Tietjens stoicism

*Tietjens is methodically going through his and his wife's history. Tietjens wanted to refrain from drinking because he "was to think cold-bloodly of Sylvia, and he made a practice never of never touching alcohol when about to engage in protracted reflection" (344). Comment: Alcohol is known to bring about emotions and he wants to keep his emotions out of it. Tietjens tells of a time when he had alcohol on the battlefield of Somme. "In three or four minutes the whole world changed beneath your eyes..... as far as the Germans were concerned you were supposed to kill the swine; but you didn't feel that the thought of them would make you sick beforehand.. . you were in fact a changed man" (344)
*"He would rather be dead than an open book" (342)
*Tietjens emotions slip and he lets out another groan so loud that "McKechnie from the other end of the hut, asked if he had not said anything. Tietjens saved himself with: "That candle looks from here to be too near the side of the hut. Perhaps it isn't. These buildings are very flammable" (348).
*"What was he doing now with all this introspection? Hang it all he was not justifying himself"(350)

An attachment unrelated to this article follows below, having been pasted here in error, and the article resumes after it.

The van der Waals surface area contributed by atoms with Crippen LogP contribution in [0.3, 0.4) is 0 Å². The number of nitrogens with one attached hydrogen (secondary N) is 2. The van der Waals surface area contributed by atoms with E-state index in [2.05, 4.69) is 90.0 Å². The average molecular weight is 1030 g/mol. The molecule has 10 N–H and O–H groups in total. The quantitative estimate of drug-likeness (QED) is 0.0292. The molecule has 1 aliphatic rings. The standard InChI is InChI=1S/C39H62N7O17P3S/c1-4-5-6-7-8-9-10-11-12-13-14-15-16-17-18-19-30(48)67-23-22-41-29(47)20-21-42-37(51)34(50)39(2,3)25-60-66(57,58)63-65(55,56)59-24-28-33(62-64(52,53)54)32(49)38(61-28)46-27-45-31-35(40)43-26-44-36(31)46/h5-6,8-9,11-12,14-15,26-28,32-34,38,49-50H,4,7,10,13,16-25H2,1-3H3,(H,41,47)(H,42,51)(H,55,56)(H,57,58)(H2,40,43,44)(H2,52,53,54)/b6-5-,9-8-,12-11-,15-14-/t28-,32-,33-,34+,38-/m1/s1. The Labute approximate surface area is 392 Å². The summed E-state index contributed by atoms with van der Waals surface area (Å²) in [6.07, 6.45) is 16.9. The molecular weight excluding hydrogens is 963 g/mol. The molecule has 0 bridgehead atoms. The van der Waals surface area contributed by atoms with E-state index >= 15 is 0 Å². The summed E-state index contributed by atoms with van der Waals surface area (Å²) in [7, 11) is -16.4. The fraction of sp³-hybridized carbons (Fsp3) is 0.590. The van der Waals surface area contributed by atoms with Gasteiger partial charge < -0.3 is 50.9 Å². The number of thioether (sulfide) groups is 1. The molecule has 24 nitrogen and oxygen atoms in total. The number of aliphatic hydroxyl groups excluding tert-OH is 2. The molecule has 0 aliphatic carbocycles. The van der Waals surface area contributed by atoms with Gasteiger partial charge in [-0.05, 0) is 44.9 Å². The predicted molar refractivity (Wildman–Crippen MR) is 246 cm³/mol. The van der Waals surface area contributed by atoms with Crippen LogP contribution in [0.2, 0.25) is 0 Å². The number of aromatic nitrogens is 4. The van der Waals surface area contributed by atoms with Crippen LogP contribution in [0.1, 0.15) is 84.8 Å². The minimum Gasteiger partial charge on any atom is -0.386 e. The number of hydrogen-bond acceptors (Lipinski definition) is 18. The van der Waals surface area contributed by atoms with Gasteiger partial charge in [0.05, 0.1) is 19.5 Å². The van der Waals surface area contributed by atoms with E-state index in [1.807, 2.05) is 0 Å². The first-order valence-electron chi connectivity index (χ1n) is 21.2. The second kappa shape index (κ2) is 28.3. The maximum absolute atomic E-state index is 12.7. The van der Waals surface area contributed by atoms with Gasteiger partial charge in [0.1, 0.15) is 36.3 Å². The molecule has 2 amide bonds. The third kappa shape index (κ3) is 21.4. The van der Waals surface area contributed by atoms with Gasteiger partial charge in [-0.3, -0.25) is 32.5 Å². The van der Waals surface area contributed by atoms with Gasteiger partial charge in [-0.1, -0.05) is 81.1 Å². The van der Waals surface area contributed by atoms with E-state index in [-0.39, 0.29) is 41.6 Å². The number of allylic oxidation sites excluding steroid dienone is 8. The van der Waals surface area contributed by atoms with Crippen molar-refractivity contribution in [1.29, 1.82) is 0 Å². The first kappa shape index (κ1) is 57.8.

Sylvia's sadism:
*"Why then had she done it? Partly, undoubtedly, out of pity for him. She had given him a rotten time; she had undoubtedly, at one moment, wanted to give him the consolation of his girl's arms.. Why, damn it, she , Sylvia, and no one else, had forced out of him the invitation to the girl to become his mistress. Nothing but the infernal cruelty of their interview of the morning could have forced him to the pitch of sexual excitement that would make him make a proposal of illicit intercourse to a young lady to whom hitherto he had spoken not even one word of affection. It was an effect of a Sadic kind. That was the only way to look at it scientifically" (349).
*[Sylvia] had lived years beside him, apparently on terms of hatred and miscomprehension. But certainly inconditions of chasity. Then, during the tentuous and lugbrious small hours, before his coming out there again to France, she had given evidence of a madly vindictive passion for his person. A physical passion at a any rate"(343).